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MONEY

VC Money for Start-Ups Continues to Dry Up
 

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September 10, 2004 -- Small business owners looking for investors would do better with their time than to seek venture capital. According to a study by Global Entrepreneurship Monitor, of the $18.2 billion in venture capital invested in 2003, only $304 million was invested in seed- or start-up-stage companies, the lowest level since 1980.

"An emphasis on venture capital is an 'Achilles heel' for entrepreneurs seeking to finance their start-up businesses, diverting vital energies from their companies at a critical time," said Marianne Hudson, executive director of Angel Capital Association, a Kauffman Foundation program. Kauffman Foundation sponsored the GEM study.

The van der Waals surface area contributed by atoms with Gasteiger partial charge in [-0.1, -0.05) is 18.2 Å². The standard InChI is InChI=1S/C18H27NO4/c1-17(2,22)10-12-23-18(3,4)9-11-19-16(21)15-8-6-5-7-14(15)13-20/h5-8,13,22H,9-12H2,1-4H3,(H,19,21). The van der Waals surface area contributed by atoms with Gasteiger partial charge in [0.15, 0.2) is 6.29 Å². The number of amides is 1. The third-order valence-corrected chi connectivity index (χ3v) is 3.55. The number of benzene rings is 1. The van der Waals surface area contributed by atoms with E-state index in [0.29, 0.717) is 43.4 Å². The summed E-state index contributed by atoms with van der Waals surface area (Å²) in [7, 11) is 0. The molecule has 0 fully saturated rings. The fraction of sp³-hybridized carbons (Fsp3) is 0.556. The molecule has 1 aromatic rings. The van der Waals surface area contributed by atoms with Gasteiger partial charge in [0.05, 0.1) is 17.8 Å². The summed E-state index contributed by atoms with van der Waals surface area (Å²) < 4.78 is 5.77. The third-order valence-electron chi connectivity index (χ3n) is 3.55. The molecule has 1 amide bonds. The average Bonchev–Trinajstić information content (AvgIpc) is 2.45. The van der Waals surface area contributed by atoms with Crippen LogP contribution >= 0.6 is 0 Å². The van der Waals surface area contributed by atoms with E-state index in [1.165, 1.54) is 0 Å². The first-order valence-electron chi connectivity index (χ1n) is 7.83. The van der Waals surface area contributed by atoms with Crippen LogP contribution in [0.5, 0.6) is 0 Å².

While venture capital investment was sparse, informal investors provided the lion's share of funding for small businesses, which amounted to $108 billion in 2003, almost 1 percent of the Gross Domestic Product, according to the study. The capital helped finance 3.5 million startup companies last year.

Many informal investors are families and friends, but a growing number of investors are so-called angels, namely high-net-worth individuals or "cashed-out" entrepreneurs interested in mentoring other business owners.

ACA estimates that up to 90 percent of outside equity capital for start-ups comes from angel investors.

The Center for Venture Research estimated that angels invested $18.1 billion in start-ups last year, up from $15.7 billion in 2002, and that there are between 250,000 and 400,000 angel investors in the country, as well as 1 millionto 5 million potential angels.





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